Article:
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EV Lease Costs Go Down in France and Germany

EV Lease Costs Go Down in France and Germany

Here’s good news for electric car lovers in Germany and France. You can now get a brand-new electric vehicle at an unbelievable rate.

Pay less than the typical cost of a mobile phone contract and drive your dream car. In some cases, you don’t even have to pay at all. All thanks to the newly generous subsidies.

The virtual showrooms in France and Germany have flooded with car-buyers. All this started when the national governments of France and Germany, Europe’s two largest passenger car makers, boosted the electric vehicle incentives to generate demand.

BloombergNEF has listed Germany and France’s purchase subsidies among the most favorable markets in the world right now.

Autohaus König, a car dealership chain with more than fifty locations across Germany, is allowed to advertise an EV lease, for the battery-operated Renault Zoe, covered entirely by the subsidies.

When the offer hit the market, in the first twenty days, the companies received 3000 inquiries and signed 300 contracts.

In Berlin, Wolfgang Huber, head of electric-car sales for a dealer, said that if we had more sales staff, we would have sold even more. He also published a post on Facebook, requesting the public to stay patient.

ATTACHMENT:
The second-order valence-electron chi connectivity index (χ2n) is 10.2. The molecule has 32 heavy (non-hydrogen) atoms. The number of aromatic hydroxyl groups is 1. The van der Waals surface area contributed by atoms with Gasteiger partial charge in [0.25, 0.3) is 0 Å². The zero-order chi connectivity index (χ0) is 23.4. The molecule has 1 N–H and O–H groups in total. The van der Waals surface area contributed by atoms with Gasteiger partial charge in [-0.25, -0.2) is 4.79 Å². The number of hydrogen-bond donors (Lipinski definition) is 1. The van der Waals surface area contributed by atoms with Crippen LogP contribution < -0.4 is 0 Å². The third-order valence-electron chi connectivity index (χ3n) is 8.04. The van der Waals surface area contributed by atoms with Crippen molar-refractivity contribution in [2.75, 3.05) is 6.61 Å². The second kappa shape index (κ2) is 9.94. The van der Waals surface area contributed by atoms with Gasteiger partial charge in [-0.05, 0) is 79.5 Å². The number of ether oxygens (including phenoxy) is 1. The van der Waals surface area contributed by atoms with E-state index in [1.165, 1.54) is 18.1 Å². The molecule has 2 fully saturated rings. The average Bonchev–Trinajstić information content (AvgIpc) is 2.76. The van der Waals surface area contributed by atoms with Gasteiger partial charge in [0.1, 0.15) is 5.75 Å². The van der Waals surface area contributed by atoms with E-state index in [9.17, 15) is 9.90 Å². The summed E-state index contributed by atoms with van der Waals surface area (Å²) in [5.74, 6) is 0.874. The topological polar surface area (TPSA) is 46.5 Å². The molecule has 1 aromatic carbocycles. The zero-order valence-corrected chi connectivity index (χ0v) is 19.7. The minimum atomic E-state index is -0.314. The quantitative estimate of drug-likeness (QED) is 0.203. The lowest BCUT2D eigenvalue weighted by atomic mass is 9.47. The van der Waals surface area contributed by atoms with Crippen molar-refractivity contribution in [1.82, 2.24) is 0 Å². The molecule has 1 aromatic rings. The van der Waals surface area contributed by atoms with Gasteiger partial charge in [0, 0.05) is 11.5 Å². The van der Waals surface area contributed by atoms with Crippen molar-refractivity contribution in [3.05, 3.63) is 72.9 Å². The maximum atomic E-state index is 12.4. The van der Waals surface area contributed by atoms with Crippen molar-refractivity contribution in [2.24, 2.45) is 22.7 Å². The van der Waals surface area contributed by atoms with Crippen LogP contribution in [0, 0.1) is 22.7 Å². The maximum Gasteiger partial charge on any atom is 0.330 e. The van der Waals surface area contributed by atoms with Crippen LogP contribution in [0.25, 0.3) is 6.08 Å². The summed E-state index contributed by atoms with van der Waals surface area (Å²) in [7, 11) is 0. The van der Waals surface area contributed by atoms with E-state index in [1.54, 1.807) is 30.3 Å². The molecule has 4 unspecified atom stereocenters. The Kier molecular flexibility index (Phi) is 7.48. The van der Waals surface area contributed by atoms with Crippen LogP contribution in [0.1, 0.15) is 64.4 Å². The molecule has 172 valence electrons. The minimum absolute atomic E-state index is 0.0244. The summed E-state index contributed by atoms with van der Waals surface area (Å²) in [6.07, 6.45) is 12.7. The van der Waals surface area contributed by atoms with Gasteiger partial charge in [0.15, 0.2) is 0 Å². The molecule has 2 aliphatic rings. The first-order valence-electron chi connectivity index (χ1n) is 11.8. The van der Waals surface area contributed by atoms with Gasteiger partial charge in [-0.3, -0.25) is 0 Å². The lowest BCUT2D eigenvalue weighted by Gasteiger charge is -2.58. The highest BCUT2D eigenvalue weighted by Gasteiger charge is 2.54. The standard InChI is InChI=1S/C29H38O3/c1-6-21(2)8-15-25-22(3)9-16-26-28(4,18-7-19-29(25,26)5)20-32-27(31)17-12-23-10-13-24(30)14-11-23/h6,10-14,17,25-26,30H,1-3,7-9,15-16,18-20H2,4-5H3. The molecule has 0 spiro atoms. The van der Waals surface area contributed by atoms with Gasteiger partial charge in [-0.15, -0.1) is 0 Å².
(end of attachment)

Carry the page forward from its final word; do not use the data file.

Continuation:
He also said that we did expect an increase in sales with the subsidies, but this run stuck us. Hence, they expected the response, but not this high. 

Story Background

Here is a little background on this story.

Covid-19 has badly hit all the markets. The car sector also went down. To soften the coronavirus’s blow to the badly damaged vehicle sector, President Emmanuel Macron and Chancellor Angela Merkel sought new ways.

The market recovery is slower in Europe than in North America and China. Hence, policymakers are under intense pressure to support significant economic activity and employment sources.

Despite the cratered demand for gasoline vehicles in France, Renault’s Zoe model sales will double this year. Similarly, in the Netherlands, where the capital is planning to ban non-electric cars from 2030, an $11.4 million (10-million euros) fund to boost and support EV purchases got consumed in less than ten days this month.

According to Aleksandra O’Donovan, a BloombergNEF analyst, there are many attractive offers right now because of higher subsidies, and that is boosting demands. She also added that the EU is pushing towards decarbonizing transport. And the coronavirus crisis has allowed them to accelerate that.

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